Self Care Pharmacy Blog


Keeping Kids While Traveling: Medicate or Not?

November 16th, 2013

By Jesse Hickey, PharmD Student Cedarville University

 Parents often use self-care methods and OTC medication to help control a child’s behavior, especially when faced with situations where the child needs to be quiet.  However, this off-labeled use of medication for its side effects can be dangerous.  The main side effect most parents look for is drowsiness.  Some adults know what medications to use for self-care, but children are essentially blind to what their parents give them.  Unfortunately, it seems like the parents are unaware of the risks themselves.  According to an article, “Should parents drug babies on long flights”, some parents are using diphenhydramine (Benadryl®) to put their children asleep.  A parent referenced in the article stated, “Children accept their parents’ handouts without question not knowing the potential risk.”1 Parents want their infants or toddlers to be comfortable and to help with jetlag.  In American society today, many people understand that diphenhydramine will cause drowsiness or sleepiness in most patients and people use it all the time for this reason.  Therefore, many parents already have an underlying assumption that diphenhydramine is a safe and effective drug to put babies or toddlers asleep.  Not all parents, however, feel the same way about the use of these medications.  Some parents feel that the use of these medications is an abuse of parental power.1  The stance of the article seemed to fair against the use of medications due to multiple reasons suggested by parents and doctors.  In a clinical study on diphenhydramine’s effects on children, the researchers noted the drug’s ability to cross into the blood brain barrier causing a more potent effect on the central nervous system.2  Therefore, diphenhydramine can stimulate the central nervous system causing irritability, restlessness, and nervousness.2  Furthermore, using this drug irresponsibly can be deadly because children have also died by the misuse of the drug.3

First generation antihistamines such as diphenhydramine are well known for their drowsiness effects.3  One parent noted, however, that their child could not fall asleep and felt miserable throughout the trip similar to the clinical trial noted earlier.1 The use of diphenhydramine to drug a child is not only an abuse of parental power but, furthermore, a misuse of a drug.  Parents should also be aware of the child’s tolerance of the drug.  The article noted that the worst place to have a reaction is in the air away from medical attention.1  When diphenhydramine is used for its intended purpose to stop an allergic reaction, the use of the medication is much safer.  Diphenhydramine is a well-established antihistamine that is still a great option when used appropriately for allergic reactions.3  I believe parents need to be simply aware that a drug should not be used for its side effects but simply for its intended use.  The chances of having an adverse effect outweigh the need to sedate a child.  Other methods can be used to help a child sleep or keep them busy during a trip such as keeping the child up before the trip or even giving them something to do to keep them occupied.  If the child is still restless on the plane, try using soft, mellow music to encourage sleeping and avoid distracting sounds.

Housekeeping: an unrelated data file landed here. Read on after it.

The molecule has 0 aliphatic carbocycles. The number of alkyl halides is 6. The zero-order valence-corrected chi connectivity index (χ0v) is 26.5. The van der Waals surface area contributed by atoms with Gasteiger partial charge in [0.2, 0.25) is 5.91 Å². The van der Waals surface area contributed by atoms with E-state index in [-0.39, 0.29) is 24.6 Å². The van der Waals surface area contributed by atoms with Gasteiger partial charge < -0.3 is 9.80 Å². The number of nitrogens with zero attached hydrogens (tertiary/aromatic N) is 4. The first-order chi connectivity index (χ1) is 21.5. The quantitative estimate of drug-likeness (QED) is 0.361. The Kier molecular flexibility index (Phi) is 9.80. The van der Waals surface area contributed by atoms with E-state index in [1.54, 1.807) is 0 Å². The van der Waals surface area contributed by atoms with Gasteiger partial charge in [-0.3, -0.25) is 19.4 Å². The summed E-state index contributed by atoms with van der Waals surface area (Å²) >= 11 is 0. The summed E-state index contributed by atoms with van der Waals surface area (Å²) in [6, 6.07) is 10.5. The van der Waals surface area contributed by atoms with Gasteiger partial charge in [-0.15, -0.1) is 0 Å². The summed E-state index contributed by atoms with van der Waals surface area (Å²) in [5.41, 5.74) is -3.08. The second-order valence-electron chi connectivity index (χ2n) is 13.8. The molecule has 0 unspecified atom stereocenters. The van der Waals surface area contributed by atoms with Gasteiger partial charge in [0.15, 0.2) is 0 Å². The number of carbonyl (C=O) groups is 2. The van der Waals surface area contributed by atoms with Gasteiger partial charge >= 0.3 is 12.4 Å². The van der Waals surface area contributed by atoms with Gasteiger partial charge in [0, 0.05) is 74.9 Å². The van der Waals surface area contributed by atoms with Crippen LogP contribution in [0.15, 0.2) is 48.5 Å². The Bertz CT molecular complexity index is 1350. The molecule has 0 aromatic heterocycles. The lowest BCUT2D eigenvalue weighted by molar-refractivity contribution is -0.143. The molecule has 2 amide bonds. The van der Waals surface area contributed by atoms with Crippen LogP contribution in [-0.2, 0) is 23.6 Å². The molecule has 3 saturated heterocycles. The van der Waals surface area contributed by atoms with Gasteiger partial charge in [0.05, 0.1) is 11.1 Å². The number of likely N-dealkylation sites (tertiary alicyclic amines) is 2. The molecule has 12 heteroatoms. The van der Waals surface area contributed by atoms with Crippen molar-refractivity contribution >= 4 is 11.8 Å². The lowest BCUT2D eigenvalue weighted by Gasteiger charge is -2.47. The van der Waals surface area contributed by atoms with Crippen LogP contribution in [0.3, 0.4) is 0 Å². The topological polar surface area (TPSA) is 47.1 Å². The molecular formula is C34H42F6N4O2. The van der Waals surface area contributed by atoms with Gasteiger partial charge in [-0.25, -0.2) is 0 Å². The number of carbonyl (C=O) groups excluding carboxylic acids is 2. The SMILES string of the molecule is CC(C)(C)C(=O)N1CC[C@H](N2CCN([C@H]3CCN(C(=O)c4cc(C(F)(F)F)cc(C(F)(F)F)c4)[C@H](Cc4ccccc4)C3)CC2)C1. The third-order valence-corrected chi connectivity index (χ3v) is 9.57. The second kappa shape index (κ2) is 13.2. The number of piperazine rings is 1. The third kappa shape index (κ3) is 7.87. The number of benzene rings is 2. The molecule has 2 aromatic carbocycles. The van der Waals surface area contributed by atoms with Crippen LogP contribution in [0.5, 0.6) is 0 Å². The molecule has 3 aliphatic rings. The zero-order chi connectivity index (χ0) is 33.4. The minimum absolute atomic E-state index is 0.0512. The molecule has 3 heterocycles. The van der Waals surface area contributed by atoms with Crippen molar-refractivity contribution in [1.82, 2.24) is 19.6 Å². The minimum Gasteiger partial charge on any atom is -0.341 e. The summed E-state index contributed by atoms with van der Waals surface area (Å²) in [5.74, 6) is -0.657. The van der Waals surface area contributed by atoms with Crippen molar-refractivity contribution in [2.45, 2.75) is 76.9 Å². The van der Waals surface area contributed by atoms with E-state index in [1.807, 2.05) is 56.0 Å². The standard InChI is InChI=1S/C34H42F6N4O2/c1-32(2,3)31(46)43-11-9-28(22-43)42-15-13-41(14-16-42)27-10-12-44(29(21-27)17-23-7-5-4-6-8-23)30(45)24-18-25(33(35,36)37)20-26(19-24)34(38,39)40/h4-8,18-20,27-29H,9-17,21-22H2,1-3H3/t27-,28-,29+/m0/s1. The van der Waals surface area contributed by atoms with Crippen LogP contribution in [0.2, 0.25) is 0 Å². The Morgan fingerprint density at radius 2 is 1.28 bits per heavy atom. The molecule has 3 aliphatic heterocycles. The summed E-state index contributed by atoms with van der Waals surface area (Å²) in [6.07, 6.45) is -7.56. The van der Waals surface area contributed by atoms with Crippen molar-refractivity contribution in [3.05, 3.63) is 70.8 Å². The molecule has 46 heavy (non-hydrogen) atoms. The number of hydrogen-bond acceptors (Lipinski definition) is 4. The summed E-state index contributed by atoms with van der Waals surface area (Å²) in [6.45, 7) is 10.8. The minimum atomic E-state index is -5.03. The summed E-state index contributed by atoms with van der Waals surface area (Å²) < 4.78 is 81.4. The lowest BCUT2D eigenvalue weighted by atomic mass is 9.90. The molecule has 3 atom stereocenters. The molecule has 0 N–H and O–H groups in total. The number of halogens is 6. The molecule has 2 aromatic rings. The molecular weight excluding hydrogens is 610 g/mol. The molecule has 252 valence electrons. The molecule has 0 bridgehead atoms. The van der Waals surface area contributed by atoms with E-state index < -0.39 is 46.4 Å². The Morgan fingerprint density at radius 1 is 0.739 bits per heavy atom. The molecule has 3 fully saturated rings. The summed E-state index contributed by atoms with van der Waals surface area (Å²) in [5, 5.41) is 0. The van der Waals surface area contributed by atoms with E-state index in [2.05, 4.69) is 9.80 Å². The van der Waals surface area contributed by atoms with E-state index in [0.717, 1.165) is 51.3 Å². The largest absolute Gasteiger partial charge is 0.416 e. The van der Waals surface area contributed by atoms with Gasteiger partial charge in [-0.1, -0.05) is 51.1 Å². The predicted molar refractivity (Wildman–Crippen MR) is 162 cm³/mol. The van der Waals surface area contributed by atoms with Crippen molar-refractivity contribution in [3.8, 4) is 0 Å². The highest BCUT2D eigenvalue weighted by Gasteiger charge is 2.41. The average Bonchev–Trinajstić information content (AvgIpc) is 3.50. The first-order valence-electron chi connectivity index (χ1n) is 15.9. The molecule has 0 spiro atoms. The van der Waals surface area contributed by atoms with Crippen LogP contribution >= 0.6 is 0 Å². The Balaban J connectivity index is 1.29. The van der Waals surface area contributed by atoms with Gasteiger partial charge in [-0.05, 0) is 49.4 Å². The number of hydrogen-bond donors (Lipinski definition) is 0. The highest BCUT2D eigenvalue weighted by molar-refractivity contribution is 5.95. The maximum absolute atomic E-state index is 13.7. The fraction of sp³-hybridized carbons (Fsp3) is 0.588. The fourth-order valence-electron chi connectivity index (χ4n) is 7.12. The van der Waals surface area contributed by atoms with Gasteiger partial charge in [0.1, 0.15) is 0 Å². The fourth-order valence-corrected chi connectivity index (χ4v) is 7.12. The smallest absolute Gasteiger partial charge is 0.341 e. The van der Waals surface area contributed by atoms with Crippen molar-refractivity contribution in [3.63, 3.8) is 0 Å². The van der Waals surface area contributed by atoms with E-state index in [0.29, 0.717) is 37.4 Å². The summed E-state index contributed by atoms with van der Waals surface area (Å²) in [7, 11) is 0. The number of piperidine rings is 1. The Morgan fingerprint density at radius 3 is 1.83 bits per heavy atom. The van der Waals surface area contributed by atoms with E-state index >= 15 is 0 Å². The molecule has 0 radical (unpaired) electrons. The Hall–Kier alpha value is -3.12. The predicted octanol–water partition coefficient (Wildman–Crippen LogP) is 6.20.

Unfortunately, Morris’s article and clinical studies have certain limitations that need to be addressed.  No studies have researched how many parents actually give their children diphenhydramine for drowsiness.  Furthermore, this article does not address if all the parents understood how to dose their child’s medication by weight.  Without the proper dosing, parents could be overdosing their children causing some of the reactions addressed earlier.  Another online article by Pediatrician Jennifer Shu, Is it safe to sedate my baby for travel, discussed the same issue with diphenhydramine and came to similar conclusions.4  She suggested against the use of diphenhydramine for drowsiness due to the possibility of hyperactivity.4  She also stated, “Even more important is that, with any medication, there can be dangerous side effects, such as a fast or irregular heartbeat, seizures, and changes in blood pressure.”4  If there are so many negative effects possible with misusing diphenhydramine for its side effects, why aren’t health care providers more involved in addressing this issue to parents?